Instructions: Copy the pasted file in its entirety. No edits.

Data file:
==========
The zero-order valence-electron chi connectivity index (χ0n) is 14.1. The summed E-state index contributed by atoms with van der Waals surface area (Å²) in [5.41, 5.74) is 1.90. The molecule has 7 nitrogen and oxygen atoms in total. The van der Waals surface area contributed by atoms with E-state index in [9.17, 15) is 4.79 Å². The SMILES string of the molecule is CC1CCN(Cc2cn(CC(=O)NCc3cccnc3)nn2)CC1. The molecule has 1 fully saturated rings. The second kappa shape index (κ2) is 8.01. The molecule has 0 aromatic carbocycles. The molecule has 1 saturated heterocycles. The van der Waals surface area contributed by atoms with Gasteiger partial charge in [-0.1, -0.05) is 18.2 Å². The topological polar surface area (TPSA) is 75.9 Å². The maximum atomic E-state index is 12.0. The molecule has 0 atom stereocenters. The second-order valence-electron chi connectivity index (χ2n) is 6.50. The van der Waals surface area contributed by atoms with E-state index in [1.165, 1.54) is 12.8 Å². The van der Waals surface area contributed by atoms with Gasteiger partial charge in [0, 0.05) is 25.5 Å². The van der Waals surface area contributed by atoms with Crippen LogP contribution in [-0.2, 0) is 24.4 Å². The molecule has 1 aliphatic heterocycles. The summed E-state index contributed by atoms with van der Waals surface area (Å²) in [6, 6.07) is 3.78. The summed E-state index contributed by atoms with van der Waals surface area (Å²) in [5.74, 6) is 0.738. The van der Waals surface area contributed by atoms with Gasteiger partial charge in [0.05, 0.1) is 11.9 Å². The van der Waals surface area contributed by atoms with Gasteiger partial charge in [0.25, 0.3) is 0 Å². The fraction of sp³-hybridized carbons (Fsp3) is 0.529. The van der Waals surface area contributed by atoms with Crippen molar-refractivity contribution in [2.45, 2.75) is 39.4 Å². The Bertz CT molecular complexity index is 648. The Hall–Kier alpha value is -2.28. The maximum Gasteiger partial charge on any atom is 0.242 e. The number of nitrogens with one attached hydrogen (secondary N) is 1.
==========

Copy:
The zero-order valence-electron chi connectivity index (χ0n) is 14.1. The summed E-state index contributed by atoms with van der Waals surface area (Å²) in [5.41, 5.74) is 1.90. The molecule has 7 nitrogen and oxygen atoms in total. The van der Waals surface area contributed by atoms with E-state index in [9.17, 15) is 4.79 Å². The SMILES string of the molecule is CC1CCN(Cc2cn(CC(=O)NCc3cccnc3)nn2)CC1. The molecule has 1 fully saturated rings. The second kappa shape index (κ2) is 8.01. The molecule has 0 aromatic carbocycles. The molecule has 1 saturated heterocycles. The van der Waals surface area contributed by atoms with Gasteiger partial charge in [-0.1, -0.05) is 18.2 Å². The topological polar surface area (TPSA) is 75.9 Å². The maximum atomic E-state index is 12.0. The molecule has 0 atom stereocenters. The second-order valence-electron chi connectivity index (χ2n) is 6.50. The van der Waals surface area contributed by atoms with E-state index in [1.165, 1.54) is 12.8 Å². The van der Waals surface area contributed by atoms with Gasteiger partial charge in [0, 0.05) is 25.5 Å². The van der Waals surface area contributed by atoms with Crippen LogP contribution in [-0.2, 0) is 24.4 Å². The molecule has 1 aliphatic heterocycles. The summed E-state index contributed by atoms with van der Waals surface area (Å²) in [6, 6.07) is 3.78. The summed E-state index contributed by atoms with van der Waals surface area (Å²) in [5.74, 6) is 0.738. The van der Waals surface area contributed by atoms with Gasteiger partial charge in [0.05, 0.1) is 11.9 Å². The van der Waals surface area contributed by atoms with Gasteiger partial charge in [0.25, 0.3) is 0 Å². The fraction of sp³-hybridized carbons (Fsp3) is 0.529. The van der Waals surface area contributed by atoms with Crippen molar-refractivity contribution in [2.45, 2.75) is 39.4 Å². The Bertz CT molecular complexity index is 648. The Hall–Kier alpha value is -2.28. The maximum Gasteiger partial charge on any atom is 0.242 e. The number of nitrogens with one attached hydrogen (secondary N) is 1.